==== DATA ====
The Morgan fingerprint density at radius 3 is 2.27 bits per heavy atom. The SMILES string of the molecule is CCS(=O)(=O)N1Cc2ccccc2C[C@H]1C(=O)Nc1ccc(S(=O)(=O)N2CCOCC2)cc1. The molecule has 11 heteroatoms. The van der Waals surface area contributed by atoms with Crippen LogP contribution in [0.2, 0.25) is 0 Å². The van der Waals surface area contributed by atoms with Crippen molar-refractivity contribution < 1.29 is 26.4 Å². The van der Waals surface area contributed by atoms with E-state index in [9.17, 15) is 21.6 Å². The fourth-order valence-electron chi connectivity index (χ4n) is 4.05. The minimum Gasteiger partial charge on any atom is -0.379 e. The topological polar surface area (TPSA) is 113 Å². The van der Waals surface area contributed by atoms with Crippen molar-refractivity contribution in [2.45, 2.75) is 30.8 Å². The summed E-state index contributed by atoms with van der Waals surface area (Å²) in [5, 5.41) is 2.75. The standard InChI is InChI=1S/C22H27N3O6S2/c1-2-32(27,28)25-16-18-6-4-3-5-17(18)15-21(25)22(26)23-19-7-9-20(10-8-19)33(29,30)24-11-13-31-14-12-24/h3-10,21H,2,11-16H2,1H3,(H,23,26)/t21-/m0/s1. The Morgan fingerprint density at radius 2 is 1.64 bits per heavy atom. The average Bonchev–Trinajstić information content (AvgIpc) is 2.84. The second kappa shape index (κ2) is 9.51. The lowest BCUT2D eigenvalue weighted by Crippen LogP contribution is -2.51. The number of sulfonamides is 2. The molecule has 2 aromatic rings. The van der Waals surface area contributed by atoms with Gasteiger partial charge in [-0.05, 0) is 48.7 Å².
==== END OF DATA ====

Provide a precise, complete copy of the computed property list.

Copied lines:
The Morgan fingerprint density at radius 3 is 2.27 bits per heavy atom. The SMILES string of the molecule is CCS(=O)(=O)N1Cc2ccccc2C[C@H]1C(=O)Nc1ccc(S(=O)(=O)N2CCOCC2)cc1. The molecule has 11 heteroatoms. The van der Waals surface area contributed by atoms with Crippen LogP contribution in [0.2, 0.25) is 0 Å². The van der Waals surface area contributed by atoms with Crippen molar-refractivity contribution < 1.29 is 26.4 Å². The van der Waals surface area contributed by atoms with E-state index in [9.17, 15) is 21.6 Å². The fourth-order valence-electron chi connectivity index (χ4n) is 4.05. The minimum Gasteiger partial charge on any atom is -0.379 e. The topological polar surface area (TPSA) is 113 Å². The van der Waals surface area contributed by atoms with Crippen molar-refractivity contribution in [2.45, 2.75) is 30.8 Å². The summed E-state index contributed by atoms with van der Waals surface area (Å²) in [5, 5.41) is 2.75. The standard InChI is InChI=1S/C22H27N3O6S2/c1-2-32(27,28)25-16-18-6-4-3-5-17(18)15-21(25)22(26)23-19-7-9-20(10-8-19)33(29,30)24-11-13-31-14-12-24/h3-10,21H,2,11-16H2,1H3,(H,23,26)/t21-/m0/s1. The Morgan fingerprint density at radius 2 is 1.64 bits per heavy atom. The average Bonchev–Trinajstić information content (AvgIpc) is 2.84. The second kappa shape index (κ2) is 9.51. The lowest BCUT2D eigenvalue weighted by Crippen LogP contribution is -2.51. The number of sulfonamides is 2. The molecule has 2 aromatic rings. The van der Waals surface area contributed by atoms with Gasteiger partial charge in [-0.05, 0) is 48.7 Å².